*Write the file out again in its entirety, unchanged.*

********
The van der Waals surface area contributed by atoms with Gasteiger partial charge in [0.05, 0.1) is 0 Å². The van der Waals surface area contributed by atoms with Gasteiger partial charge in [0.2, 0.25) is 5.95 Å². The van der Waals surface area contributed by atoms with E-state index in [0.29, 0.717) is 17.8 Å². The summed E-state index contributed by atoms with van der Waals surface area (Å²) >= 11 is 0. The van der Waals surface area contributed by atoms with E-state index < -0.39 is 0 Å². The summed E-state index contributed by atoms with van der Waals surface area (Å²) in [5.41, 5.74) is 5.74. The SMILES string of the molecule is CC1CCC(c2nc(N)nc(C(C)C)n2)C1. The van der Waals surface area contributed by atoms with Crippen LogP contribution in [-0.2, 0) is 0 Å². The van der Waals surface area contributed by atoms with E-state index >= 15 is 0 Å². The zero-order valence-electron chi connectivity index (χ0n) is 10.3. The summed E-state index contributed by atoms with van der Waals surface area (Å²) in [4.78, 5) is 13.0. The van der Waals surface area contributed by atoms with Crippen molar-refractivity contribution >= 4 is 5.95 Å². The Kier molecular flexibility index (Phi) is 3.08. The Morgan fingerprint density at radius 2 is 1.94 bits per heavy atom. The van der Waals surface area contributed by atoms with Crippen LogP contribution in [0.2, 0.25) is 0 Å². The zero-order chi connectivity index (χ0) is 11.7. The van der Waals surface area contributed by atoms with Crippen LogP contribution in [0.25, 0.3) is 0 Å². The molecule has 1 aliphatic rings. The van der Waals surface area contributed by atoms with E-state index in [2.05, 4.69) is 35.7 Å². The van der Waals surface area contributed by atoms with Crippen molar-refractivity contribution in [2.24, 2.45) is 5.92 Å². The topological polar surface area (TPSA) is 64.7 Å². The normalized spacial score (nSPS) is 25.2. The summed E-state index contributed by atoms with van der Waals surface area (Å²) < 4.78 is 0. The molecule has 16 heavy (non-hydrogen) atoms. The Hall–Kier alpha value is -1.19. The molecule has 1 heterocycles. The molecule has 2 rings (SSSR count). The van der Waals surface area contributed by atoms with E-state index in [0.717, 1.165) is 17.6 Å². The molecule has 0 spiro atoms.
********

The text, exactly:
The van der Waals surface area contributed by atoms with Gasteiger partial charge in [0.05, 0.1) is 0 Å². The van der Waals surface area contributed by atoms with Gasteiger partial charge in [0.2, 0.25) is 5.95 Å². The van der Waals surface area contributed by atoms with E-state index in [0.29, 0.717) is 17.8 Å². The summed E-state index contributed by atoms with van der Waals surface area (Å²) >= 11 is 0. The van der Waals surface area contributed by atoms with E-state index < -0.39 is 0 Å². The summed E-state index contributed by atoms with van der Waals surface area (Å²) in [5.41, 5.74) is 5.74. The SMILES string of the molecule is CC1CCC(c2nc(N)nc(C(C)C)n2)C1. The van der Waals surface area contributed by atoms with Crippen LogP contribution in [-0.2, 0) is 0 Å². The van der Waals surface area contributed by atoms with E-state index >= 15 is 0 Å². The zero-order valence-electron chi connectivity index (χ0n) is 10.3. The summed E-state index contributed by atoms with van der Waals surface area (Å²) in [4.78, 5) is 13.0. The van der Waals surface area contributed by atoms with Crippen molar-refractivity contribution >= 4 is 5.95 Å². The Kier molecular flexibility index (Phi) is 3.08. The Morgan fingerprint density at radius 2 is 1.94 bits per heavy atom. The van der Waals surface area contributed by atoms with Crippen LogP contribution in [0.2, 0.25) is 0 Å². The zero-order chi connectivity index (χ0) is 11.7. The van der Waals surface area contributed by atoms with Crippen LogP contribution in [0.25, 0.3) is 0 Å². The molecule has 1 aliphatic rings. The van der Waals surface area contributed by atoms with E-state index in [2.05, 4.69) is 35.7 Å². The van der Waals surface area contributed by atoms with Crippen molar-refractivity contribution in [2.24, 2.45) is 5.92 Å². The topological polar surface area (TPSA) is 64.7 Å². The normalized spacial score (nSPS) is 25.2. The summed E-state index contributed by atoms with van der Waals surface area (Å²) < 4.78 is 0. The molecule has 16 heavy (non-hydrogen) atoms. The Hall–Kier alpha value is -1.19. The molecule has 1 heterocycles. The molecule has 2 rings (SSSR count). The van der Waals surface area contributed by atoms with E-state index in [0.717, 1.165) is 17.6 Å². The molecule has 0 spiro atoms.